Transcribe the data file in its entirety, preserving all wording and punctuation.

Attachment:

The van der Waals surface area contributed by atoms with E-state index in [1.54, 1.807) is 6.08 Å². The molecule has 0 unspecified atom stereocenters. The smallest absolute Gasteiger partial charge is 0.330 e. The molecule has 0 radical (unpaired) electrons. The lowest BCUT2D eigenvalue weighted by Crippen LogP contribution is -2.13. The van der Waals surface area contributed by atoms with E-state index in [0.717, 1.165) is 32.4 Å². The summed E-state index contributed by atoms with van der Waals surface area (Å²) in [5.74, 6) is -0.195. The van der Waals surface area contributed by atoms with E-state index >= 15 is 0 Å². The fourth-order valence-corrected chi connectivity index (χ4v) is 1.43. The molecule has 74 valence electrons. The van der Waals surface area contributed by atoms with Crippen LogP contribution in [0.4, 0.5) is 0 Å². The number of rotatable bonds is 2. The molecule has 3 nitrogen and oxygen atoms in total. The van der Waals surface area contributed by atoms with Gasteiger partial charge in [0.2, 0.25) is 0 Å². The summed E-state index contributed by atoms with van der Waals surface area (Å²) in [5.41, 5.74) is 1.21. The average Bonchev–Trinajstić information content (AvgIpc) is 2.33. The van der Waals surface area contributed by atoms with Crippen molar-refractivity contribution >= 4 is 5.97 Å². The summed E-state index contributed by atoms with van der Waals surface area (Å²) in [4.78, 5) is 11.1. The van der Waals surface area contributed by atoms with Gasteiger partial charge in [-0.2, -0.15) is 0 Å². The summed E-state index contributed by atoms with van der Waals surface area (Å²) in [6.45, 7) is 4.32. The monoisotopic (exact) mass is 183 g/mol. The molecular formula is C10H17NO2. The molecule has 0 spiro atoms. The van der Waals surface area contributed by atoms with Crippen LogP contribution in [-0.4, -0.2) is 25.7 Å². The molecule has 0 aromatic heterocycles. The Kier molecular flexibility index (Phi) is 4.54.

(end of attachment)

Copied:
The van der Waals surface area contributed by atoms with E-state index in [1.54, 1.807) is 6.08 Å². The molecule has 0 unspecified atom stereocenters. The smallest absolute Gasteiger partial charge is 0.330 e. The molecule has 0 radical (unpaired) electrons. The lowest BCUT2D eigenvalue weighted by Crippen LogP contribution is -2.13. The van der Waals surface area contributed by atoms with E-state index in [0.717, 1.165) is 32.4 Å². The summed E-state index contributed by atoms with van der Waals surface area (Å²) in [5.74, 6) is -0.195. The van der Waals surface area contributed by atoms with E-state index >= 15 is 0 Å². The fourth-order valence-corrected chi connectivity index (χ4v) is 1.43. The molecule has 74 valence electrons. The van der Waals surface area contributed by atoms with Crippen LogP contribution in [0.4, 0.5) is 0 Å². The number of rotatable bonds is 2. The molecule has 3 nitrogen and oxygen atoms in total. The van der Waals surface area contributed by atoms with Gasteiger partial charge in [0.2, 0.25) is 0 Å². The summed E-state index contributed by atoms with van der Waals surface area (Å²) in [5.41, 5.74) is 1.21. The average Bonchev–Trinajstić information content (AvgIpc) is 2.33. The van der Waals surface area contributed by atoms with Crippen molar-refractivity contribution >= 4 is 5.97 Å². The summed E-state index contributed by atoms with van der Waals surface area (Å²) in [4.78, 5) is 11.1. The van der Waals surface area contributed by atoms with Gasteiger partial charge in [-0.2, -0.15) is 0 Å². The summed E-state index contributed by atoms with van der Waals surface area (Å²) in [6.45, 7) is 4.32. The monoisotopic (exact) mass is 183 g/mol. The molecular formula is C10H17NO2. The molecule has 0 spiro atoms. The van der Waals surface area contributed by atoms with Crippen LogP contribution in [-0.4, -0.2) is 25.7 Å². The molecule has 0 aromatic heterocycles. The Kier molecular flexibility index (Phi) is 4.54.